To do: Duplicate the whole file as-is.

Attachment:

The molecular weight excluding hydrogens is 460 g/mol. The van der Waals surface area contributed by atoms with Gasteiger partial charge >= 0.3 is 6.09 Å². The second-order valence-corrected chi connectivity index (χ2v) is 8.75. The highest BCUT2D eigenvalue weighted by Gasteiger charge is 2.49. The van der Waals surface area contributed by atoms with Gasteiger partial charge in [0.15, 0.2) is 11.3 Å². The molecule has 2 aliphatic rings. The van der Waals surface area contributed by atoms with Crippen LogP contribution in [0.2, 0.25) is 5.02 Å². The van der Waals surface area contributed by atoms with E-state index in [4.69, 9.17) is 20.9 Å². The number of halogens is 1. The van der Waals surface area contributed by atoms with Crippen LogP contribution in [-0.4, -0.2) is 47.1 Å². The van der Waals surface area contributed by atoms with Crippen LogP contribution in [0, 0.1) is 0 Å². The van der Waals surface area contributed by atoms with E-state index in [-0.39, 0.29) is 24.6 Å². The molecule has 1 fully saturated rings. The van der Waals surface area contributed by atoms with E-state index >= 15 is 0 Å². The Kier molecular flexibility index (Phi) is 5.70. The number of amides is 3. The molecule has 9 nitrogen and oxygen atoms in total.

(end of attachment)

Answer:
The molecular weight excluding hydrogens is 460 g/mol. The van der Waals surface area contributed by atoms with Gasteiger partial charge >= 0.3 is 6.09 Å². The second-order valence-corrected chi connectivity index (χ2v) is 8.75. The highest BCUT2D eigenvalue weighted by Gasteiger charge is 2.49. The van der Waals surface area contributed by atoms with Gasteiger partial charge in [0.15, 0.2) is 11.3 Å². The molecule has 2 aliphatic rings. The van der Waals surface area contributed by atoms with Crippen LogP contribution in [0.2, 0.25) is 5.02 Å². The van der Waals surface area contributed by atoms with E-state index in [4.69, 9.17) is 20.9 Å². The number of halogens is 1. The van der Waals surface area contributed by atoms with Crippen LogP contribution in [-0.4, -0.2) is 47.1 Å². The van der Waals surface area contributed by atoms with Crippen LogP contribution in [0, 0.1) is 0 Å². The van der Waals surface area contributed by atoms with E-state index in [-0.39, 0.29) is 24.6 Å². The molecule has 1 fully saturated rings. The van der Waals surface area contributed by atoms with E-state index >= 15 is 0 Å². The Kier molecular flexibility index (Phi) is 5.70. The number of amides is 3. The molecule has 9 nitrogen and oxygen atoms in total.